README.1ST: SGML for Writers and Editors

Ronald C. Turner, Timothy A. Douglass + Audrey J. Turner

Prentice Hall 1996
A book review by Danny Yee © 1996 http://dannyreviews.com/
I found README.1ST unsatisfying as an introduction to SGML. This was partly because it is extremely slow and rambles a lot — it is clearly written for people without any previous experience with markup languages — and partly because it keeps mixing explanation with propaganda — it sometimes seems more concerned to convince the reader that SGML is a good thing than to explain how it works. Anyone familiar with LaTeX or something similar will probably want to skip this book and head straight for more technical documentation, just as many people do with real README.1ST files. (README.1ST is the first volume of an Open Information Management series, which I presume will contain more technical books on SGML.)

README.1ST begins by explaining generalized markup and introducing SGML (and explaining why it is a good idea) and then goes through the components of a DTD, building a trivial one as an example. It then presents a walkthrough of a full DTD. Thrown in as extras are a brief chapter on HTML (viewed as an SGML application) and one on HyTime. The first was interesting, but is probably too succinct to be much use to anyone without previous experience with HTML, and the second was too brief for me to get much idea of how HyTime is supposed to work.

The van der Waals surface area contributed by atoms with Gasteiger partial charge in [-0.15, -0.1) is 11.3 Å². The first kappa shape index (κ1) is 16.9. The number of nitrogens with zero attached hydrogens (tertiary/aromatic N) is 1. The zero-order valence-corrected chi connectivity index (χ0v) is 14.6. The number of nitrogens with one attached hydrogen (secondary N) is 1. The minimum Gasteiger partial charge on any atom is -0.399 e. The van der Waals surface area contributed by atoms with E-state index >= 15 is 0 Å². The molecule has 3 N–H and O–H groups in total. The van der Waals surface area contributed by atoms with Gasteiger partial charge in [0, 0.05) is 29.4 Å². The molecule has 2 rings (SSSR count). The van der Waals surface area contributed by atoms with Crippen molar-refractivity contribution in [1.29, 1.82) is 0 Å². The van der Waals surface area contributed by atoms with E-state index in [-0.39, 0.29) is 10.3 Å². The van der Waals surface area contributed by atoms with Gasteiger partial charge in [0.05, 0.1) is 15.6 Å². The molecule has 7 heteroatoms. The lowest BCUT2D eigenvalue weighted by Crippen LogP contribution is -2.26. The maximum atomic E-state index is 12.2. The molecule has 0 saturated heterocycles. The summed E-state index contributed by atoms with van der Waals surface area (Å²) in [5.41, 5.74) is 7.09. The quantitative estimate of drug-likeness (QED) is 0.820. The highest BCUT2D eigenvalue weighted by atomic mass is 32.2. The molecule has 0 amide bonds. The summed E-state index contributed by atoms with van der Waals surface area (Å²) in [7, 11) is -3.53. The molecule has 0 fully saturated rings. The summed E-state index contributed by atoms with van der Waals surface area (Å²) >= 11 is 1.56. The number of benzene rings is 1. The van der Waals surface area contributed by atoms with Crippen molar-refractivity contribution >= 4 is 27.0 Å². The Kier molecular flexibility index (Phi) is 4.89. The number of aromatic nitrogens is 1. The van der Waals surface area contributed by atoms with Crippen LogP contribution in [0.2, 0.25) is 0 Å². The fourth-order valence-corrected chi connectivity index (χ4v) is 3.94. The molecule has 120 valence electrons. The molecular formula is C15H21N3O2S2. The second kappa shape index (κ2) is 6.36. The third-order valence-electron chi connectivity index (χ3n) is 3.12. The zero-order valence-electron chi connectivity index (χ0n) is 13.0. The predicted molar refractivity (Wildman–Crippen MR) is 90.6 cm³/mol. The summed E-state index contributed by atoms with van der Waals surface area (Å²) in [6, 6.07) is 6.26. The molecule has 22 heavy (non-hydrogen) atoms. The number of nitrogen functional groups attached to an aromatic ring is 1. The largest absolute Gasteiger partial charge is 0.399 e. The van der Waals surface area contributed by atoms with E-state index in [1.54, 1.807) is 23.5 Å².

The most annoying thing about README.1ST is the accompanying floppy. This is supposed to have on it a piece of commercial software called SGMLab, some SGML parsing information from the SGML Users' Group, and the HTML Level 2 and DocBook DTDs. But all it has on it are two DOS .exe files, which I can do nothing at all with. (I'm running Linux, but Mac users will have the same problem.) I never expected to be able to run the SGMLab software, but I don't see why the plaintext documents couldn't have been in plaintext. After all, this is with a book which goes on at length about how one of the reasons SGML is so wonderful is that, being plain ASCII, it is completely portable!

March 1996

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%T README.1ST
%S SGML for Writers and Editors
%A Turner, Ronald C.
%A Douglass, Timothy A.
%A Turner, Audrey J.
%I Prentice Hall
%D 1996
%O hardcover, index
%G ISBN 0134327179
%P xxi,241pp